Thursday, 13 June 2013

Operation WOW...Watching Our Wildlife.

  Australian wildlife is becoming increasingly threatened due to loss of habitat, in fact this country has the highest extinction rate in the world! Most people are unaware of the amazing biodiversity that still exists-even in our suburbs, because many species are nocturnal and hard to observe.  Volunteers working to restore the Mermaid Pool (and its bushland surrounds) at Manly Vale in Sydney, have come up with a solution. They are producing nesting boxes with inbuilt cameras which will provide homes for wildlife (acting as surrogate tree hollows) and help provide the community with knowledge of their local species. 

 The nesting boxes will be located in areas of remnant bushland and some will be donated to nearby schools and businesses. Vision from inside the boxes will be transmitted live via the internet, using high tech telemetry, to provide an amazing educational and conservation tool.

  The impact will be to not only boost the breeding capability for possums, birds and micro bats but also give local residents and students an amazing insight into the wildlife that exists in their area. With more knowledge and empathy will, hopefully, come a desire to help protect wildlife and habitat. Biodiversity is disappearing around the globe and city dwellers often don't care because they have become estranged from the beauty of nature...here is a wonderful opportunity to get the urban population to reconnect! The local volunteer environment group (Save Manly Dam Catchment Committee) is overseeing this project and specialist nesting boxes are being made by retired volunteers at the "Men's Shed".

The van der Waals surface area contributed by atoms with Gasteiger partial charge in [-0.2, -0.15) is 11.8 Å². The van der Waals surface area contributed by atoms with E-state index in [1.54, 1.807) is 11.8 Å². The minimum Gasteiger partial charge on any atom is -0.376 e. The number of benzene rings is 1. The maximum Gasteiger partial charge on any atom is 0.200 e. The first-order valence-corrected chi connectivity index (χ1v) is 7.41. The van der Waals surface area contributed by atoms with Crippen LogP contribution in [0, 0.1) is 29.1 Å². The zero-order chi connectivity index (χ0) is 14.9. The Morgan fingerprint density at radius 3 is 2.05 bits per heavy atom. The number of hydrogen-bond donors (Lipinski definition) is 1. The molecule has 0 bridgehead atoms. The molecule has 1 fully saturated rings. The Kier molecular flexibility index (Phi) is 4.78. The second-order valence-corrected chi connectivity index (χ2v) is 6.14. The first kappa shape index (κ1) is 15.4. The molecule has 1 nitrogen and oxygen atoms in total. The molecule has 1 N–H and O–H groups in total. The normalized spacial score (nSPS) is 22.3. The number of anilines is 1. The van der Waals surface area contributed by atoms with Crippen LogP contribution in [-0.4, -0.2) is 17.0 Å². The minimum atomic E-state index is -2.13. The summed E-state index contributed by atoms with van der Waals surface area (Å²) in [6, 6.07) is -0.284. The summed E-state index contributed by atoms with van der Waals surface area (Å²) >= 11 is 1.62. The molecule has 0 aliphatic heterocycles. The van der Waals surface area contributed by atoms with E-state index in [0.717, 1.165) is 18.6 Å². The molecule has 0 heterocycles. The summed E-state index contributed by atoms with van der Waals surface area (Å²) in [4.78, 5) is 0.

IT expert, Paul, is putting the technical aspects of the project together:- Based on the Raspberry Pi single-board-computer and the new Raspberry Pi micro camera, video and images will be shared via the world wide web. This will include real time views of the site and activities within the new nesting boxes. Nesting box in addition to a Raspberry Pi computer will be connected to a Mesh wireless network which connects to the internet. Additionally each box will be powered by a dry-cell battery that is charged via photo voltaic solar collectors. As many of the residents are nocturnal, they will illuminated their nesting boxes with infra Red which the cameras pick will up as monochrome images.

The nesting boxes will be delivered to the Mermaid Pool at 12 noon on June 22nd 2013. Meet outside the UNSW Water Laboratory gates, Western corner of King St, Manly Vale.  Martyn Robinson from the Australian Museum will also be on hand to talk about local ecology.
An orphaned Ringtail Possum